Are there any SPDY plans?



  • Richard Still

    Any update on SPDY/HTTP2 support? It seems like the spec nearing completion so it would be good to understand where you guys stand.

  • Austin Spires

    Hey Richard -- Not yet. For something like HTTP/2 support, we'd prefer to do a grand unveil. So I unfortunately don't have any updates.

  • Richard Still

    Hi, Pestering about HTTP2 support again. I appreciate you would like to do a grand unveil but it would be quite handy for those of us looking to use HTTP2 to have a bit of notice so that we can be ready when it arrives! Cloudflare and Akamai are already offering SPDY support so with those guys we can at least plan ahead.

  • Austin Spires

    @richardstillft that's a reasonable request :smile: Shoot us an email at linking to this thread and we'll see what we can do.

  • mootpointer

    So now Apple is supporting HTTP/2, and since there's now an RFC number, can we expect to see HTTP/2 support in the near future?

  • Austin Spires

    @mootpointer We are indeed actively working on HTTP/2 support, but we don't have a publicly releasable go-live date (yet).

  • cherianthomas

    Gentle bug here nearly one year after OP raised the question.

    If it’s of any help, VOX is planning to move all of its properties to a CDN with HTTP/2

  • rlx01

    Just adding my voice to the requests for HTTP/2. And also so I get notified when this thread gets updated.


  • jtangelder

    I'm waiting for this too, and just a reply to keep me updated.

  • keki

    Any updates on this?

  • Rogier Mulhuijzen

    Still a work in progress. We're wanting to do things right.

  • Thomas Genin

    Any updates on this? Thanks

  • ecto

    Also interested in this

  • Thomas Genin

    Can we have an update?

  • tompazourek

    Any updates on this? Other CDNs (cloudflare, akamai, cdn77, etc.) already offer http2 support for a long time...

  • pobrien

    An update on this would be great. H2 is being rolled out by a lot of large websites. Having our CDN able to support H2 would be a pretty big gain for us.

  • Thomas Genin

    The lack of communication on this topic is amazing.

    I am now actively advocating for my company to switch to a new CDN. If it is impossible to have any update regarding this, there is no point to ask for Zopfli client hints, QUIC, etc

  • rlx01

    Hey Thomas, I think the issue here is that there's no HTTP/2 support in Varnish (and likely won't be) so Fastly most likely have to develop this themselves.

    It's not an easy task to get this to be spec compliant, but it's probably something that should have been worked on since SPDY was introduced.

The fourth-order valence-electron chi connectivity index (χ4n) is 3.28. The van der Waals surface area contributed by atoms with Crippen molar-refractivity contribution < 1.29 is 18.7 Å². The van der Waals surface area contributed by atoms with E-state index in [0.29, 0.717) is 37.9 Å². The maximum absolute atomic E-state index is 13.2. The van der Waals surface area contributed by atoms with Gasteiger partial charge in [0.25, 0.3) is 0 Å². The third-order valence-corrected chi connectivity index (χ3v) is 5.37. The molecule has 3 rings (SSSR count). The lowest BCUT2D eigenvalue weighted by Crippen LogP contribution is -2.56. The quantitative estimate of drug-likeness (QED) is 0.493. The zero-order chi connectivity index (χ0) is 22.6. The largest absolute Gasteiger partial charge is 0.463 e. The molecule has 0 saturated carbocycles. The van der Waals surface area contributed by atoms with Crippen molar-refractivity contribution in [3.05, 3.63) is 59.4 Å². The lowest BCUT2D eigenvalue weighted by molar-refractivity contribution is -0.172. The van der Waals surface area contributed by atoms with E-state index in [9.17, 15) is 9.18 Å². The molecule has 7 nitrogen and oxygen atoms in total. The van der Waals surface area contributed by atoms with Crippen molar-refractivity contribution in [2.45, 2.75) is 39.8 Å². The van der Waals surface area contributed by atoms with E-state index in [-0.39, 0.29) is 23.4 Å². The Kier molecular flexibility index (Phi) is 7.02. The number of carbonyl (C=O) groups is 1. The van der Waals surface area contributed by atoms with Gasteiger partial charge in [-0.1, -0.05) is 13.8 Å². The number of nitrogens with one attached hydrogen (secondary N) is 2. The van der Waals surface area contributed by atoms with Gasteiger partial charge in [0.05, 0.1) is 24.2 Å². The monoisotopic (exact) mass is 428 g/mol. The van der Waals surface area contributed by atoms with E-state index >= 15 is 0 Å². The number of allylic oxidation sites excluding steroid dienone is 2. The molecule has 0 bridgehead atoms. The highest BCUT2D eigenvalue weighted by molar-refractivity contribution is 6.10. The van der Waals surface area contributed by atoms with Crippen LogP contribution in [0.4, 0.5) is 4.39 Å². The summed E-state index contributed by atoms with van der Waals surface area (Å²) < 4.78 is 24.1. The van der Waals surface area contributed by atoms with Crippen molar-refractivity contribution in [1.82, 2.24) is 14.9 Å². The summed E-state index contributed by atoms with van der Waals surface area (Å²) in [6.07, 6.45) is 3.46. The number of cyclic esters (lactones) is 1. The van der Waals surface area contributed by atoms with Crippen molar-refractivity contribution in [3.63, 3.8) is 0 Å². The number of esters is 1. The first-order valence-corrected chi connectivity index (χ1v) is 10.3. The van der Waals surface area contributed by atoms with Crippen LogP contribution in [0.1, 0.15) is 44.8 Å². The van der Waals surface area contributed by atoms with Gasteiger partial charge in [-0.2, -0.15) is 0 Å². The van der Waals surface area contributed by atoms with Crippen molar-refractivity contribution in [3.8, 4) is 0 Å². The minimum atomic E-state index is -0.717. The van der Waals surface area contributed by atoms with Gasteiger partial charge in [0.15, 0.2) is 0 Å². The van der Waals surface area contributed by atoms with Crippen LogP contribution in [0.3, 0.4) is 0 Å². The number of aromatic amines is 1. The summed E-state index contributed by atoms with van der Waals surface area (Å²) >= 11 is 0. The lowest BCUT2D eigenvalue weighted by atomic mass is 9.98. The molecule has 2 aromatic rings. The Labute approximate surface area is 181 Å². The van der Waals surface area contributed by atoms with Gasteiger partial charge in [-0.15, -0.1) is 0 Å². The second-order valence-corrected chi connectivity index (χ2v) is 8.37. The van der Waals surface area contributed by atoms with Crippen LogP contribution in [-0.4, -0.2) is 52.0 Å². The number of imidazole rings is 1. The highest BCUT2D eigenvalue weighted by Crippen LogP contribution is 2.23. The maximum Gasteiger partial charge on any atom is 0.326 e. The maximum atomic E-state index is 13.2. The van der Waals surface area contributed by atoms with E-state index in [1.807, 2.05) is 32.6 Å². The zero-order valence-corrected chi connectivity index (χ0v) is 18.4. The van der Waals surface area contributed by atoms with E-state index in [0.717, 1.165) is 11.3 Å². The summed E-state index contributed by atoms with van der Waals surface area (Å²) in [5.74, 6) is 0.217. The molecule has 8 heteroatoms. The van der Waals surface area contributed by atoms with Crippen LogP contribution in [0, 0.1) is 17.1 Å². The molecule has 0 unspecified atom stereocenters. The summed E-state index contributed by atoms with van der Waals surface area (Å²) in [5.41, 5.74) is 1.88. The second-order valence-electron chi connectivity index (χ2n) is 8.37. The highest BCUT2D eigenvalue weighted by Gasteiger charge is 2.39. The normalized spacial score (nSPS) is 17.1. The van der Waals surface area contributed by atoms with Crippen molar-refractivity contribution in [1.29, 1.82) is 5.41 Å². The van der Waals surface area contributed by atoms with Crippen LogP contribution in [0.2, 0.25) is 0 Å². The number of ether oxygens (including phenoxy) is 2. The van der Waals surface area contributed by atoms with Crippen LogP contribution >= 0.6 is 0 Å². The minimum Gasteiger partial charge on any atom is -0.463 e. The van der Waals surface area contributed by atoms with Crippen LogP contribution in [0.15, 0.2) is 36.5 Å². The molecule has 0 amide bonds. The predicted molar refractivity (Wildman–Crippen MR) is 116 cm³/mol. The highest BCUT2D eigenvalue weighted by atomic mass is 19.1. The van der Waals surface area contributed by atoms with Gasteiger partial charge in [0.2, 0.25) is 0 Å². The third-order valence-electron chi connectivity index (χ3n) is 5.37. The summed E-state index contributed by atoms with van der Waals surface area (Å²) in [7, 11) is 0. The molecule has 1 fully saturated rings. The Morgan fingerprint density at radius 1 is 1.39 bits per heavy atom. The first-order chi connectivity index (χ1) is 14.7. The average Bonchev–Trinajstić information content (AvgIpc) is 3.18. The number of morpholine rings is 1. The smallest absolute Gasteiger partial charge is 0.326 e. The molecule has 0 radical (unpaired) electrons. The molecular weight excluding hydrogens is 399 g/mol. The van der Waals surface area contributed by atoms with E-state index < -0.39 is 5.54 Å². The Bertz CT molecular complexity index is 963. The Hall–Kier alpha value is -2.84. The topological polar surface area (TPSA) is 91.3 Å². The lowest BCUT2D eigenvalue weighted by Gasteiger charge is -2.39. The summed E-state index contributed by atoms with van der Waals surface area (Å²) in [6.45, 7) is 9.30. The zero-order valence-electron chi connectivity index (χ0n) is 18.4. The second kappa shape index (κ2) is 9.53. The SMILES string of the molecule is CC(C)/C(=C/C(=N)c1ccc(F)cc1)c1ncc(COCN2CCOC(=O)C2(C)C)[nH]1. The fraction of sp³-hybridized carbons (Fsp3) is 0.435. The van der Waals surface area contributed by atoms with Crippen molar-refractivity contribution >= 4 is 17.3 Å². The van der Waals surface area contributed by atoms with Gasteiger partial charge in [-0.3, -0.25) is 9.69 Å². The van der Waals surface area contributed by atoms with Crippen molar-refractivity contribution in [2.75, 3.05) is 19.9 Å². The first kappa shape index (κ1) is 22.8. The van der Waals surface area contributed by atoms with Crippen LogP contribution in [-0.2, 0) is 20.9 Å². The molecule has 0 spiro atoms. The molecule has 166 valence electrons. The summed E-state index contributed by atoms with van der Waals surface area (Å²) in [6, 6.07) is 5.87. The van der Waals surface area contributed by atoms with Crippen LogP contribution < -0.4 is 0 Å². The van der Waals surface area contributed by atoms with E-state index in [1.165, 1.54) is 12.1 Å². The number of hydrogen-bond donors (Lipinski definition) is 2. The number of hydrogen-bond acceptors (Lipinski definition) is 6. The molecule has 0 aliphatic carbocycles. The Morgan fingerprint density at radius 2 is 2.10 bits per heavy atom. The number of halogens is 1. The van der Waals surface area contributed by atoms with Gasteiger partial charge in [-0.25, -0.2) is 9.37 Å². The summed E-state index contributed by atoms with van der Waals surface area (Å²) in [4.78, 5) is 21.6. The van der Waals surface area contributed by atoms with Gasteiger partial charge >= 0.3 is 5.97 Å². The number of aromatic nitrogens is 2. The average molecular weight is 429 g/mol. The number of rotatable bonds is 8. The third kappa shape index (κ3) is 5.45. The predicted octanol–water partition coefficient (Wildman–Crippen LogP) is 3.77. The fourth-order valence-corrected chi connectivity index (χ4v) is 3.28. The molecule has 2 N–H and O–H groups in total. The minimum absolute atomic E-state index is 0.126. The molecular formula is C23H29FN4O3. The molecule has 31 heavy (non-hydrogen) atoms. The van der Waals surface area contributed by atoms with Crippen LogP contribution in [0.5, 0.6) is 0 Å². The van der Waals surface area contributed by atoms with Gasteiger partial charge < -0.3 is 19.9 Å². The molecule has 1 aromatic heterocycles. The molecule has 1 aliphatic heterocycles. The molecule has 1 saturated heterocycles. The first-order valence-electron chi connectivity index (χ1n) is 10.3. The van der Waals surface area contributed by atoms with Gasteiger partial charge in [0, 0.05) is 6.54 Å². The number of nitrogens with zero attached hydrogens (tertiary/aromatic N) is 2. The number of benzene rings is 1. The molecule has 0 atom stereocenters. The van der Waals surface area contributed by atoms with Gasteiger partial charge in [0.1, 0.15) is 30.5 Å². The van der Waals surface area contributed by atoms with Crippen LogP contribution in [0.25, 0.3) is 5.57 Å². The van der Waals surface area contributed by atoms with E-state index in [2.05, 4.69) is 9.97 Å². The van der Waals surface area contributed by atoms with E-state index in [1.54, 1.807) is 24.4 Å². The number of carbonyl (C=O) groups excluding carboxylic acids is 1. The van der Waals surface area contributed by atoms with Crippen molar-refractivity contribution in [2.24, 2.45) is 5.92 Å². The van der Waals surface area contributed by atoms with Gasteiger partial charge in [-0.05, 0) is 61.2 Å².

There's actually a lot to be said for ditching a CDN if your front end servers support HTTP/2 and your CDN doesn't.

  • mattm

    There's actually a lot to be said for ditching a CDN if your front end servers support HTTP/2 and your CDN doesn't.

    Could you expand upon this? I'm new to HTTP/2 and I'm interested to hear why you feel this is the case.

  • Mani Gandham

    [quote="mattm, post:21, topic:193"] Could you expand upon this? I'm new to HTTP/2 and I'm interested to hear why you feel this is the case. [/quote]

    HTTP/2 is a big improvement and greatly reduces latency by combining several requests over the same TCP connection without any blocking by the order of the resources. It also prefers SSL/TLS (via browser support), has header compression and is just faster by being a binary protocol.

    Overall, it can improve loading times for a site even with just a single server. It's still important to use a CDN though to make sure static assets are still closer to an end-user but there are several CDN's that support HTTP/2 now so it's especially glaring that Fastly is still stuck on HTTP/1, regardless of their foundation built on Varnish.

  • Austin Spires

    Hey everyone. As @Thomas_Genin pointed out, we’ve been delayed on delivering HTTP/2 beyond what we alluded to previously, and we’ve been slow to update here. I’m sorry. This level of radio silence isn’t acceptable to us, and you all deserve to know the full story.

    To start, we’ve been researching or working on HTTP/2 since around the start of this thread. The process began with investigating existing open source options, as @rlx01 and others have mentioned. However in the feasibility research, we did uncover several problems that put up major blockers in that process. To start, many of the libraries in existence aren’t designed with Fastly’s request and network load in mind; this was not something that surprised us. Existing OSS options are built for more normal uses, and we fully anticipated that off-the-shelf options would need to be reworked. However, we ran into another problem that caused a significant reassessment of our protocol approaches overall. HTTP2, in it’s design process, was built and tested under controlled environments. For a research-driven protocol, this is the right thing. In this approach, the protocol benefits from the most long-term focused scoping and specification work possible, ensuring a greater lifetime of adoption and stability. This does place additional complications around implementation (which I’ll address later), but that’s a normal process. However, when we began testing HTTP/2 in real world network simulations, we uncovered several conditions where HTTP/2 performance is comparable-to or below HTTP/1. The tests themselves don’t fit our standards for publishable research (full reproducibility under the scientific method), so we’ve been hesitant to share details until we have data to our standards. But, these findings were enough to cause us to rethink and replan our implementation from the ground up.